The top places to get a bite to eat in Raleigh, N.C.
Just a few years ago, the dining scene in Raleigh was described as “burgeoningâ€ by foodies. Today, that scene is growing even stronger with Raleigh restaurants serving dishes for every taste and budget – from contemporary Southern foods and burgers to authentic international cuisine and vinegar-based North Carolina barbecue that draws diners from near and far.
Below, we’ve compiled a list of four of the best places to eat in Raleigh that run the gamut of high-end and more casual, but beloved, local favorites.
Diners seeking authentic French cuisine come to Saint Jacques from as far away as New York City and Washington D.C. The restaurant, which is a popular place for diners marking special occasions, is owned by Lil Lacassagne, a native of the South of France, who has worked in some of the finest restaurants in the world, and his wife, Lori. Located in a nondescript shopping plaza, Saint Jacques’ theme: “The South of France is now only minutes awayâ€ is evident as guests enter from Falls of Neuse Road.
“We wanted to offer the best food you can find using amazing ingredients, while at the same time, we wanted our service to be friendly so our guests are comfortable,â€ says Lil Lacassagne.
Visitors stepping into Second Empire Restaurant and Tavern get a taste of modern fine dining in an 1879 dwelling. Second Empire exudes history and ambiance – from the graceful covered porch, to the dining rooms with deep bay windows and 14-foot ceilings to the cozy tavern in the brick cellar. The restaurant, which has won the AAA Four-Diamond Award, is a popular place for diners, and those attending parties, weddings and other special occasions.
“Many people coming here are interested in history, and our staff is well-versed in the history of the home,â€ says Marilynn Akers, Second Empire events coordinator.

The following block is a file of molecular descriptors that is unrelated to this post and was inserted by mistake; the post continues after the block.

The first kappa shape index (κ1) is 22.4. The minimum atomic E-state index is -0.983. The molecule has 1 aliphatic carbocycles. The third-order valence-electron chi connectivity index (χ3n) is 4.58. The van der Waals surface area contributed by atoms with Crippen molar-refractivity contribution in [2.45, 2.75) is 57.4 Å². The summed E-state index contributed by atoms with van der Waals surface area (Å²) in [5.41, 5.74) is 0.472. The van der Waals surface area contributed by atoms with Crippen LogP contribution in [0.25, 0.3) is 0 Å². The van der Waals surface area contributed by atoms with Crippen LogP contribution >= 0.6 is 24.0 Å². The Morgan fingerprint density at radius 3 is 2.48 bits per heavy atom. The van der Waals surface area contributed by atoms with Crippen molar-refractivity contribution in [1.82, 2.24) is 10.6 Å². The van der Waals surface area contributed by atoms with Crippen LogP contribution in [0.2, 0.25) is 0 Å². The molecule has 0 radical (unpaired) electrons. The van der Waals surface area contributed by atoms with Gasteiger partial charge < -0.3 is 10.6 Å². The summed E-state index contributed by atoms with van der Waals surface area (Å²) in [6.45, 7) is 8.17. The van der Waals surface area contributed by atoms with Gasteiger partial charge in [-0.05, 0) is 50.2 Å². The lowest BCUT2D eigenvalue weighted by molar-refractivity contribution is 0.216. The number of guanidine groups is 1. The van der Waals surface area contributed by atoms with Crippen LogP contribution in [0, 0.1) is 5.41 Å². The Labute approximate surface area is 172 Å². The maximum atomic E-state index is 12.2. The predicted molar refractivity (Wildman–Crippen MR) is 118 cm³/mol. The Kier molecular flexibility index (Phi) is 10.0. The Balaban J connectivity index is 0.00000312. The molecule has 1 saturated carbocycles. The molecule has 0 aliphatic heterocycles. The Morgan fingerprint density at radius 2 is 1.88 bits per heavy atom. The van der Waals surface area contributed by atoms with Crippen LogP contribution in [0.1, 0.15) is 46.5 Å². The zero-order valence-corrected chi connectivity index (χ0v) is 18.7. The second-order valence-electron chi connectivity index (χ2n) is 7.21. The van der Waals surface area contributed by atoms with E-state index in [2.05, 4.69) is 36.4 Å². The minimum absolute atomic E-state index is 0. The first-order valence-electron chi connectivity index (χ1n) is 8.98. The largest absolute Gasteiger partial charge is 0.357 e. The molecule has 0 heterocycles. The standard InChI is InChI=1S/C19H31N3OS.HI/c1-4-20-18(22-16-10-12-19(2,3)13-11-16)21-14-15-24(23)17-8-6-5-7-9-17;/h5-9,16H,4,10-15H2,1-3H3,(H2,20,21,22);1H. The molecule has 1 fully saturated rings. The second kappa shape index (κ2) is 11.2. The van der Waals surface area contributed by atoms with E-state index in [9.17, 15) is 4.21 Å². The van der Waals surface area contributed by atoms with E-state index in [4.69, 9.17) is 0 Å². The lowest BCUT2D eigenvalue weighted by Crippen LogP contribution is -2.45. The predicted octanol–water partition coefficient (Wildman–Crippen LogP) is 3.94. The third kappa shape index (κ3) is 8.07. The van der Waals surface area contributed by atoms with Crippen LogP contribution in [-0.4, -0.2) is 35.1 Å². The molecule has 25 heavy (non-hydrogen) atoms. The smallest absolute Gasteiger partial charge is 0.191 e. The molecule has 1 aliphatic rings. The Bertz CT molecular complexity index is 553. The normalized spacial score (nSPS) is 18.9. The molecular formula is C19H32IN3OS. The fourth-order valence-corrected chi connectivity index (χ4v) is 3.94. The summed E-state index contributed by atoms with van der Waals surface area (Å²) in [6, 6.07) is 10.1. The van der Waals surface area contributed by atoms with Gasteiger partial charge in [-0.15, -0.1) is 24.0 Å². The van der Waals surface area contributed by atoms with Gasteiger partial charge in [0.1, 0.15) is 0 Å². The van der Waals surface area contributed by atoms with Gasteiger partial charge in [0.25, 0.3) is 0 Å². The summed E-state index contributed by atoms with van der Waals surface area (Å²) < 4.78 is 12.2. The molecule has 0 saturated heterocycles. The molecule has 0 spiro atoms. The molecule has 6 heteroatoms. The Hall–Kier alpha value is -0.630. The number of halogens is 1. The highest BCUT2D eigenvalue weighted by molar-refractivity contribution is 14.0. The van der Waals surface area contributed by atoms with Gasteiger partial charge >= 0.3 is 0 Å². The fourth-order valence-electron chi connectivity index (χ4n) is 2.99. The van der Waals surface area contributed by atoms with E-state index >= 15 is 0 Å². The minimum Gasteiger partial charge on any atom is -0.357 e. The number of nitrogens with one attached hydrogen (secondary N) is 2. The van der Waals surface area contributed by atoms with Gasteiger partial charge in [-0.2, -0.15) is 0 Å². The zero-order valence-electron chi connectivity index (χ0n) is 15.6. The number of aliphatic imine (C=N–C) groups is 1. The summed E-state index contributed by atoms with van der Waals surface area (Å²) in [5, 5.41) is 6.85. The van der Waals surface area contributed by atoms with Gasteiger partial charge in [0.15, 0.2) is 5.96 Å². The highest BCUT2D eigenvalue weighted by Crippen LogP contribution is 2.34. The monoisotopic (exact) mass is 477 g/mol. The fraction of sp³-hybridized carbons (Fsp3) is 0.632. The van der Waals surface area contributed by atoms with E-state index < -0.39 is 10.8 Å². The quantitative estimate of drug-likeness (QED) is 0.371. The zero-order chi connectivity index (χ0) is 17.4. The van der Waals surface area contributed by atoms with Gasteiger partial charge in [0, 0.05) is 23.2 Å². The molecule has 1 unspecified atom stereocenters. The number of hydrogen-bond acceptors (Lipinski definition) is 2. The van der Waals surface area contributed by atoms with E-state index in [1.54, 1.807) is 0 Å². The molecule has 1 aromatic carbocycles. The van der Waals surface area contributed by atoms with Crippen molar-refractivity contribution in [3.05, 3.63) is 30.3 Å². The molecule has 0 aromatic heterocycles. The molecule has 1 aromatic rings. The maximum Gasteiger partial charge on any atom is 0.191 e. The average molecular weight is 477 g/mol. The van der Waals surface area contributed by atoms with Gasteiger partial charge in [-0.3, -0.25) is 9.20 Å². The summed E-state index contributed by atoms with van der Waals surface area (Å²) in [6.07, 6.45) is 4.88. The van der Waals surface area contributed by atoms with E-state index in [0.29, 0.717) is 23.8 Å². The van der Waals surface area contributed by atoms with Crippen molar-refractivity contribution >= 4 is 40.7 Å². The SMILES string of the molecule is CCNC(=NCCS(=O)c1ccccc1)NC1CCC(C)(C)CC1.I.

Clyde Cooper’s has been an institution in downtown Raleigh since it opened in 1938. Today, it still serves slow-cooked Carolina-style barbecue using top lean pork shoulders and hams, and briskets and ribs have been added.
After many decades in its original location, Clyde Cooper’s in 2014 moved to nearby 327 S. Wilmington St., but maintains its original charm – including the same booths and tables, now refinished, and the original awning now hangs inside the restaurant.
“Barbecue is an old pastime in North Carolina, and people come to Clyde’s from around the world,â€ says Ashley Holt, whose family now owns the restaurant. “Visitors tell us, ‘We have to stop in because y’all have the best sauce.’â€
Chuck’s, also on South Wilmington Street, has carved a name for itself with gourmet burgers and tins of Belgian hand-cut fries served with dipping sauces. The restaurant’s “Dirty South (Carolina) Burgerâ€ features ingredients such as a smoked pork shoulder, Anson Mills Sea Island red pea chili and roasted tomato malt vinegar slaw. Milkshake selections include a Dark Chocolate Cake, a Salty Peanut Butter with Roasted Banana and a Madagascar Malted, as well as new shake flavors offered each week.
“We have guests who pop in each week to get the new shakes,â€ says Ashley Noonan, manager of Chuck’s.
“We wanted to offer the best food you can find using amazing ingredients, while at the same time we wanted our service to be friendly so that our guests are comfortable.”